Diary of a Wimpy Kid

Comedy by Jeff Kinney


Being a kid can really stink. And no one knows this better than Greg Heffley, who finds himself thrust into high school where undersized weaklings share the hallways with kids who are taller, meaner, and already shaving. Luckily Greg has his best friend and sidekick, Rowley. But when Rowley's popularity starts to rise, it kicks off a chain of events that will test their friendship in hilarious fashion. ' This 'novel in cartoons' should keep readers in stitches, eagerly anticipating Gregs further adventures.' Publishers Weekly 'Laugh-out-loud... lots of fun throughout.' Booklist

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Greg Heffley has just started middle school and is “encouraged” by his mother to keep a journal in which he can express his feelings. Although he would not admit it, Greg actually enjoys keeping record of his life in this journal (boys don’t keep diaries!), especially as he expresses himself more through drawing rather than writing. And, Greg has quite a lot to express. For a boy his age (not stated anywhere in the story, but probably 11 or 12) he is surprisingly cynical and unenthusiastic about life. Perhaps that is why his mother got him started on the diary in the first place, as this is clearly a troubled and frustrated little boy. With a much older and a much younger brother – neither of whom he gets along with – his family life is often a struggle. Despite being quite intelligent, he does not really find anything or anybody at school exciting or interesting and he has a hard time making friends. In fact, he does not really have any interest in making friends, although he is quite aware that he needs them; therefore his awkward but loyal friendship to good-natured Rowley. I have been curious about this series for a long time and have decided to read it as part of my blog research. Thus far, I still have somewhat mixed feelings about it. And as I read reviews from others I see the same feelings, especially from adult readers and parents. The concerns about this story are that Greg is usually lazy, quite negative, selfish, doesn’t seem to really like his own best friend and never really tries to do his best in any way. It usually feels “wrong” to read stories like that and, by nature, one is even more worried when this is found in children’s literature. However, children seem to love these books with a fiery obsession, so the author must be doing something right, I guess. I have tried my best to find the credit due to this book. Firstly, cynical and less positive children also need to know that others are faced with the same challenges they are. Let’s be honest, not everybody can be as naïve and easy-going as Rowley and not everybody loves sports or sleepovers. As adults, we often tell ourselves that it is okay not to go with the crowd, but shouldn’t children be able to hear this as well? Secondly, although moral “lessons” and character growth are not even remotely the objectives of this book, the story makes it quite clear that sometimes something is obviously wrong and, whatever one chooses to do, one will have to live with the consequences. At one point Greg admits: “…every once in a while, it’s not such a bad idea to listen to your mother.” And although it is debatable whether he has learned from his mistakes, it is evident that he had to deal with the consequences of his choices. Also, kids who are cynical enough to truly identify with Greg’s character will probably be intelligent enough to recognise that his actions are often foolish and might “learn” from his mistakes anyway. Thirdly, there is a mood of dry humour that runs through the whole book that kids seem to really love – even the less cynical ones. The drawings aid this humour stunningly and although the humour is often quite immature, even I couldn’t help but laugh a few times. My favourite moment was when Greg realises his template-style thank you notes do not quite fit the bill for all his received Christmas presents. Coming back to the drawings, I really do like that they are not mere illustrations but actually forms part of the story line; the text and pictures work together to tell the story. Yes, many of the drawings merely illustrate what is happening – and sheds light on the humorous aspect of the situation – but there are also many instances in which the illustration contains information which is not included in the text itself. Although I don’t always agree with the negativity and the lack of moral emphasis, this book does succeed in giving a shout-out to the kids out there who are not like the “regular” kids and see life in a different way – those with a dry sense of humour, those who don’t like being outdoors or meeting new people or those who don’t have good relationships with their siblings. It is okay to accept that you are different and it is okay to like yourself – even when there is plenty of room for improvement.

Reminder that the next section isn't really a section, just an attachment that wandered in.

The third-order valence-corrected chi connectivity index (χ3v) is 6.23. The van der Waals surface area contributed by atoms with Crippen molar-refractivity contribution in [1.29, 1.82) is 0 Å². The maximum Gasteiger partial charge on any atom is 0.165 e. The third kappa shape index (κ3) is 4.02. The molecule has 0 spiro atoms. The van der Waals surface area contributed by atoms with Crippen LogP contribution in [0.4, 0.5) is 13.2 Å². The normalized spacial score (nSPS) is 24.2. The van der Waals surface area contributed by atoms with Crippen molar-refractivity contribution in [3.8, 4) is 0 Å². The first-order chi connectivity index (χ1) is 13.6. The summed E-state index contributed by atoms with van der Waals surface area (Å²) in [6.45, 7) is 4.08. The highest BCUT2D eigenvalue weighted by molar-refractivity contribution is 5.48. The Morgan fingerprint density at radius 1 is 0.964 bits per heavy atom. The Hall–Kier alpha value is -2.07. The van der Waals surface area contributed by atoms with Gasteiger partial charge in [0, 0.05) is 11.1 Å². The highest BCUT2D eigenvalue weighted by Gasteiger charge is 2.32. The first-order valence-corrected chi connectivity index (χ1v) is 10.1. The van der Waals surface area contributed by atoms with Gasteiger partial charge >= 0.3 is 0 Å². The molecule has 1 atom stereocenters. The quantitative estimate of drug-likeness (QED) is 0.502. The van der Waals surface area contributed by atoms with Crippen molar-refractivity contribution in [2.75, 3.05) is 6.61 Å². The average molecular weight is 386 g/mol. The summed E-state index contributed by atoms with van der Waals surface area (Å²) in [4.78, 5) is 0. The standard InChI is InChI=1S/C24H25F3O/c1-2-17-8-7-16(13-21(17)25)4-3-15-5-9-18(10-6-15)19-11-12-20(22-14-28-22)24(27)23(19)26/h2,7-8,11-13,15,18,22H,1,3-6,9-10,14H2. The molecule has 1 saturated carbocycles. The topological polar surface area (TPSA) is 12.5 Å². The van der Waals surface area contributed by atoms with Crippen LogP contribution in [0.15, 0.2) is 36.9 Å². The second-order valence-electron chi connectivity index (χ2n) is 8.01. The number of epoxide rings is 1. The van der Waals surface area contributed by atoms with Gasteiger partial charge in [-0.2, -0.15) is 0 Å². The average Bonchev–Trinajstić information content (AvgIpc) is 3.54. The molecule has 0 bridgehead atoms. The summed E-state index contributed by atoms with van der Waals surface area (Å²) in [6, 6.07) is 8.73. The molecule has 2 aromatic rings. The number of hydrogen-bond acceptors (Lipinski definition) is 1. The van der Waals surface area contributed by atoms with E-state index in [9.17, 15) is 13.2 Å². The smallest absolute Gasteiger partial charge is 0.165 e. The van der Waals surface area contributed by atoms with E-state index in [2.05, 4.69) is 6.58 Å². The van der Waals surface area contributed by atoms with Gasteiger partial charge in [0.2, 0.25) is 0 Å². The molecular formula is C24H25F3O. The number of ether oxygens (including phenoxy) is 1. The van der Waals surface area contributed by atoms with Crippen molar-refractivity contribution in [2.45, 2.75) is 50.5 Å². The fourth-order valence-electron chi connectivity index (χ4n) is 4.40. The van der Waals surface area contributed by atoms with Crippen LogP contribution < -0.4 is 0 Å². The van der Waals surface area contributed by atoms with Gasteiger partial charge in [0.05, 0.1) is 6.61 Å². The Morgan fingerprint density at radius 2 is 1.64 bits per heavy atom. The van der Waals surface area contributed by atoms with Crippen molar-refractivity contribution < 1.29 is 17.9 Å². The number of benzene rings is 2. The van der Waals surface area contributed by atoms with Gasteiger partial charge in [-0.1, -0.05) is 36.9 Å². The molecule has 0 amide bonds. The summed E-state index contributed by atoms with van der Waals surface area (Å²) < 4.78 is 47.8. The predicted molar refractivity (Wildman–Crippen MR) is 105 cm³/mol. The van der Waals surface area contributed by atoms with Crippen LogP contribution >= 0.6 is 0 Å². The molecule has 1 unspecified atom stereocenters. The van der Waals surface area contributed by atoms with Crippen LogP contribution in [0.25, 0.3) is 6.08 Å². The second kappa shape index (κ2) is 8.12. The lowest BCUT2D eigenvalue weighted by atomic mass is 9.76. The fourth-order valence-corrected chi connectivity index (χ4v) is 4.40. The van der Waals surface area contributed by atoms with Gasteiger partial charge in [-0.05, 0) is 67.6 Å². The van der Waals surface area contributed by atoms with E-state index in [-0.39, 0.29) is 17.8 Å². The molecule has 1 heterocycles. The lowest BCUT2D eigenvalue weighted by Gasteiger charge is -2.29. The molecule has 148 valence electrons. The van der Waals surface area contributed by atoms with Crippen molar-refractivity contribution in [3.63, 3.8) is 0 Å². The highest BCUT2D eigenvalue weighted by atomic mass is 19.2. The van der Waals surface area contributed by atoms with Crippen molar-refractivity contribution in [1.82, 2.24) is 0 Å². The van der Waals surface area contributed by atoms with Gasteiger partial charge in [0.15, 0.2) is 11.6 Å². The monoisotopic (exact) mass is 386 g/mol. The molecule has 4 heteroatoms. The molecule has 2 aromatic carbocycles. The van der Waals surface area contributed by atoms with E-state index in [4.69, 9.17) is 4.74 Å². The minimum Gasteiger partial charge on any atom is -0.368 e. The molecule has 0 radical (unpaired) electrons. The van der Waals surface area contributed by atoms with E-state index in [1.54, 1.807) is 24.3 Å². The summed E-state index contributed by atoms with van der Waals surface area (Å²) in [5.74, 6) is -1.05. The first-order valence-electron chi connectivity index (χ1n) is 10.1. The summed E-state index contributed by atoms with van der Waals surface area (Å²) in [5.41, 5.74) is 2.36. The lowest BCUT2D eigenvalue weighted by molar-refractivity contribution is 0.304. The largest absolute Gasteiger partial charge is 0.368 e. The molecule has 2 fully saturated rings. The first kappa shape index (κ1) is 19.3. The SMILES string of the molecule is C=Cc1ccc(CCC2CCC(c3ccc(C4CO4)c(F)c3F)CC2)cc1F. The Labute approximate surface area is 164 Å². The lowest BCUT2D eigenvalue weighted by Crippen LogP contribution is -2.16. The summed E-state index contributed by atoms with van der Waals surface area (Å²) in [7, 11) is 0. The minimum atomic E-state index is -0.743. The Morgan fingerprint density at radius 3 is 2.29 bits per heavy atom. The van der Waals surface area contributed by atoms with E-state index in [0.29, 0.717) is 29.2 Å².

0 Responses posted in March


A book for a younger audience. Buddy-read it with my sister. She loved it, it did not, but as she had a good time, we had a good time.

0 Responses posted in June


Its a nice book for younger kids, it really helped my brother.

0 Responses posted in November
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